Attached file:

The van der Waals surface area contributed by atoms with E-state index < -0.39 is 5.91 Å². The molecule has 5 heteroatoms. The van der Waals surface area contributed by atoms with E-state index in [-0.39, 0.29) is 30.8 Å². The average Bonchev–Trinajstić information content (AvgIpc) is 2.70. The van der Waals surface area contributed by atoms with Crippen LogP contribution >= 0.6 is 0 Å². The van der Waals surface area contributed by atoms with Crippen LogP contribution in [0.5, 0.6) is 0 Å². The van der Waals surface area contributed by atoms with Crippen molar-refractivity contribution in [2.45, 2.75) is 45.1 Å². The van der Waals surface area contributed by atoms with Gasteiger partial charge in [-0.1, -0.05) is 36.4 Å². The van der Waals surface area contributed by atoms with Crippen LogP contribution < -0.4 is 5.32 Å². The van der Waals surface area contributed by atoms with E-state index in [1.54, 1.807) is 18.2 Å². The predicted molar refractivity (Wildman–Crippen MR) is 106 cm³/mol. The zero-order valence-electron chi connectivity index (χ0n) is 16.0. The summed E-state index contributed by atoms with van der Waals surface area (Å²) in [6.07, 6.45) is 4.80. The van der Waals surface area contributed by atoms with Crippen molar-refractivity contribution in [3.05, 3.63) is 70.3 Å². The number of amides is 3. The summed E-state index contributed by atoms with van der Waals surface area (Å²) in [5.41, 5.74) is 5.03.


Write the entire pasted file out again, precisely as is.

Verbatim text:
The van der Waals surface area contributed by atoms with E-state index < -0.39 is 5.91 Å². The molecule has 5 heteroatoms. The van der Waals surface area contributed by atoms with E-state index in [-0.39, 0.29) is 30.8 Å². The average Bonchev–Trinajstić information content (AvgIpc) is 2.70. The van der Waals surface area contributed by atoms with Crippen LogP contribution >= 0.6 is 0 Å². The van der Waals surface area contributed by atoms with Crippen LogP contribution in [0.5, 0.6) is 0 Å². The van der Waals surface area contributed by atoms with Crippen molar-refractivity contribution in [2.45, 2.75) is 45.1 Å². The van der Waals surface area contributed by atoms with Gasteiger partial charge in [-0.1, -0.05) is 36.4 Å². The van der Waals surface area contributed by atoms with Crippen LogP contribution < -0.4 is 5.32 Å². The van der Waals surface area contributed by atoms with E-state index in [1.54, 1.807) is 18.2 Å². The predicted molar refractivity (Wildman–Crippen MR) is 106 cm³/mol. The zero-order valence-electron chi connectivity index (χ0n) is 16.0. The summed E-state index contributed by atoms with van der Waals surface area (Å²) in [6.07, 6.45) is 4.80. The van der Waals surface area contributed by atoms with Crippen molar-refractivity contribution in [3.05, 3.63) is 70.3 Å². The number of amides is 3. The summed E-state index contributed by atoms with van der Waals surface area (Å²) in [5.41, 5.74) is 5.03.